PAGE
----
RG2E Featured Author Jim Guigli on “The Importance of a Book’s First Sentence”

TGIF, RG2E Peeps!

Help me welcome RG2E First Timer, Featured Author Jim Guigli, who’s chatting with us about that very important, first sentence of a book.

Take it away, Jim…


I’m sure you’ve all read the writing experts’ advice about the importance of the first fifty pages of your novel.  Have you thought about the importance of the first sentence?

I wrote a sentence in 2006 that won Grand Prize in San Jose State’s Bulwer-Lytton Fiction Contest (www.bulwer-lytton.com).  That’s where you try to write the worst opening sentence to a fictitious novel.  Mr. Bulwer-Lytton must have thought “It was a dark and stormy night” would knock people’s socks off.  If he only knew.  Some people call The Bulwer-Lytton the “bad writing contest,” but I think writing is writing, and writers write.  Whether something is bad writing or good writing is occasionally arguable, until it sells.  If it sells a lot, it’s all good, and contrary opinions are sour grapes.

After entering my first sentence for fun, I got serious.  I worked and schemed to write good bad sentences.  I entered sixty-four bad sentences in the Bulwer-Lytton Fiction Contest between October, 2005 and March, 2006.  They all weren’t good-bad.  Some were bad-bad.  A few of the better ones (IMHO) can be seen on my website.

That year the judges, mostly former B-W Grand Prize winners and others from San Jose State University, chose my fifty-first sentence above all others — due to, I’m sure, a dry year, alcohol, and whim.  But, I feel blessed.  When I told my wife that I’d won, she said it was the day she was most proud of me, surely a measure of my other accomplishments.  She is less excited lately.  When she reminds me that I’d said I would clean the garage, I remind her that (due to my Bulwer-Lytton internet fame) I am an internationallyfamous author.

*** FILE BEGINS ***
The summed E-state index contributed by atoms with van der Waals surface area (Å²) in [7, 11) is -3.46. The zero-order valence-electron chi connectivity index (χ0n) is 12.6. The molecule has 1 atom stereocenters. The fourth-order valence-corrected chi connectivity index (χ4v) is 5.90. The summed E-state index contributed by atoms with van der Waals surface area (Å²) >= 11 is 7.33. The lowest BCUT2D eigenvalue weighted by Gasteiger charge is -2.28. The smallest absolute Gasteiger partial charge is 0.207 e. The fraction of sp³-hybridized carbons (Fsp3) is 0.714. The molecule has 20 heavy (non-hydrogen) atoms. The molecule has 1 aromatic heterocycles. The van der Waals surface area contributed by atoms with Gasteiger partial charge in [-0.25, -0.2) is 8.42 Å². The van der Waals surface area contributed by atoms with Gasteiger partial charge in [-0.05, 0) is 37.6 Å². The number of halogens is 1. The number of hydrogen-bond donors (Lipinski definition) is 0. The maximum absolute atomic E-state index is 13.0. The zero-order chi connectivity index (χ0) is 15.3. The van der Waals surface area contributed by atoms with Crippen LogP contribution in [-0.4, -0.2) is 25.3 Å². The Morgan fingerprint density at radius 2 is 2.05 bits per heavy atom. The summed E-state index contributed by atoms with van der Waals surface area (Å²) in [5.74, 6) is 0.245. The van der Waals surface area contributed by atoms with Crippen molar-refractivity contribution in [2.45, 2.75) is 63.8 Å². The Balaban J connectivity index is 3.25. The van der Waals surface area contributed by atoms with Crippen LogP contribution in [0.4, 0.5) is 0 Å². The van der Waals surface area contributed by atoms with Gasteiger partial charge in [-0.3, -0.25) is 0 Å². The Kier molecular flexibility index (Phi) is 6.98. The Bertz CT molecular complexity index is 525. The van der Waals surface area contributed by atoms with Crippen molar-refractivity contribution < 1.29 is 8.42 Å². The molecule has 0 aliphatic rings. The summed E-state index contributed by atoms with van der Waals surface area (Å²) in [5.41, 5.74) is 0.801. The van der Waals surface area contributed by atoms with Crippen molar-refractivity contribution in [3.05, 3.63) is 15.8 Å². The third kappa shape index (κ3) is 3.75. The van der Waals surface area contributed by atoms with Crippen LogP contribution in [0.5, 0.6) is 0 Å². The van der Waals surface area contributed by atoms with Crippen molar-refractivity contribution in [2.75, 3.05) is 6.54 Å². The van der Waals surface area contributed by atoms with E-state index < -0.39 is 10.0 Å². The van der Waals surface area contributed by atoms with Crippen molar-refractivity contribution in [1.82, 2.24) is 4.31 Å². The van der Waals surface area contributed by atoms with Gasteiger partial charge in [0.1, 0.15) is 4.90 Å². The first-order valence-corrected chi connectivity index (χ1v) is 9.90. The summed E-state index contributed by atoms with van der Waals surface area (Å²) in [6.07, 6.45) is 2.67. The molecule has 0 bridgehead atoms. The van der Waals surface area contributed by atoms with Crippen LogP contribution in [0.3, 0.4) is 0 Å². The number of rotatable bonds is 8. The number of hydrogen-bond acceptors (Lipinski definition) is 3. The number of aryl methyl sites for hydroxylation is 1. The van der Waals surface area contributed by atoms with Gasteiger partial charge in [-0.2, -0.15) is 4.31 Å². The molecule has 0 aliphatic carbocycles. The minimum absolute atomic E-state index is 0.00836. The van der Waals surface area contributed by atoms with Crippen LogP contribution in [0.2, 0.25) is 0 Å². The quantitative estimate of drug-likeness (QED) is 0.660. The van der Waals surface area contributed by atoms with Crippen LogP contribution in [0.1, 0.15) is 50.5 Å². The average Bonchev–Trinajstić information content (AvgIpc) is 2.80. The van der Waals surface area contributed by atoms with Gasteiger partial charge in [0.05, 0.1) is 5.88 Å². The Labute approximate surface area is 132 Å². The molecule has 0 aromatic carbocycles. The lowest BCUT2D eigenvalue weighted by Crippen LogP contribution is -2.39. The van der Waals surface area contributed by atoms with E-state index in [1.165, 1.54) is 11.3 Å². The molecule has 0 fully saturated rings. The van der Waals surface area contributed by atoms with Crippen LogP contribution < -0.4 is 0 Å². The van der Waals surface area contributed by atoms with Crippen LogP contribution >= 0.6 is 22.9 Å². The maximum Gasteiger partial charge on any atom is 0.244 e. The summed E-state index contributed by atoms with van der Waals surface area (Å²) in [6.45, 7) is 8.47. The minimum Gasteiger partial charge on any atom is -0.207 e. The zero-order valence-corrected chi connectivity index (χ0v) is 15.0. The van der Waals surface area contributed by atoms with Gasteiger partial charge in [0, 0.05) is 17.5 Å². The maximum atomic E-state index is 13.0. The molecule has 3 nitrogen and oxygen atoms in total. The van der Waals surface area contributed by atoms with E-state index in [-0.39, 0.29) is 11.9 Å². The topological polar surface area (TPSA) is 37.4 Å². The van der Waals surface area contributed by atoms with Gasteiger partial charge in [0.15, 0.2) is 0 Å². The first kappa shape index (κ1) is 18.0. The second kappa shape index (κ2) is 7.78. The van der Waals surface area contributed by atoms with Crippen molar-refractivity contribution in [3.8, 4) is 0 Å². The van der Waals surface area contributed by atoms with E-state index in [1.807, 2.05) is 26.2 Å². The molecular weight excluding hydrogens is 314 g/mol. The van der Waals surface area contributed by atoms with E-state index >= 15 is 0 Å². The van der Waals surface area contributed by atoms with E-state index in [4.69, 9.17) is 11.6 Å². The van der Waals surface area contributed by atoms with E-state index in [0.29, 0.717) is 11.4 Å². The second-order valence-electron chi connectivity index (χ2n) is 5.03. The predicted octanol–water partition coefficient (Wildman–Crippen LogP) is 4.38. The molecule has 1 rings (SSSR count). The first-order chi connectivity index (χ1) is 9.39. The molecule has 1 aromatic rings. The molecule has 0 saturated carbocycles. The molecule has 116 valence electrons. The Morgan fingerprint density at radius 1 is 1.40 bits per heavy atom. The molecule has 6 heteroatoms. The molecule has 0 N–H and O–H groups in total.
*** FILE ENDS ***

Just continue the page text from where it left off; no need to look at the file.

My winning bad sentence:

Detective Bart Lasiter was in his office studying the light from his one small window falling on his super burrito when the door swung open to reveal a woman whose body said, You’ve had your last burrito for a while, whose face said angels did exist, and whose eyes said she could make you dig your own grave and lick the shovel clean.

About a year later, after hearing yet again, “what comes next?” I got an idea and wrote a first page for a Bart Lasiter story, of course, using my clunky-but-famous opening sentence.  I decided that private detective Bart had to be an ex-Berkeley police officer.  I had worked more than twenty years in Berkeley, in the hills above the campus.  I knew first-hand, Berkeley is Berzerkely.  Then I moved Bart closer to me, from Berkeley to Sacramento, to make it easier to research his environs.  My big idea was to write a book of short stories, each one using that opening sentence, and each one with a corresponding- but-different woman walking into Bart’s office.  But, I found that I’m not that good at writing short.

Bad News for a Ghost quickly passed the seven-thousand-word target for short stories, and over time grew to about eighteen thousand words.


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Here’s more about Bart:

While he loves living not far from the Capitol in his historic Old Sacramento neighborhood, and he’s okay at investigation, he’s never been very good at finances, or women.  He carries baggage from his teenage, summer-of-love hippie mother, who named him after Black Bart, the Wells Fargo bandit, and then dragged him through the sixties and seventies from one California commune to another.

Barely managing to stay afloat in the PI business after seven years, Bart and his adopted cat, Agamemnon, would be homeless if his live-in office were owned by anyone other than his former Berkeley PD training officer and friend, Fred Clifford, now retired and living on the Sacramento River.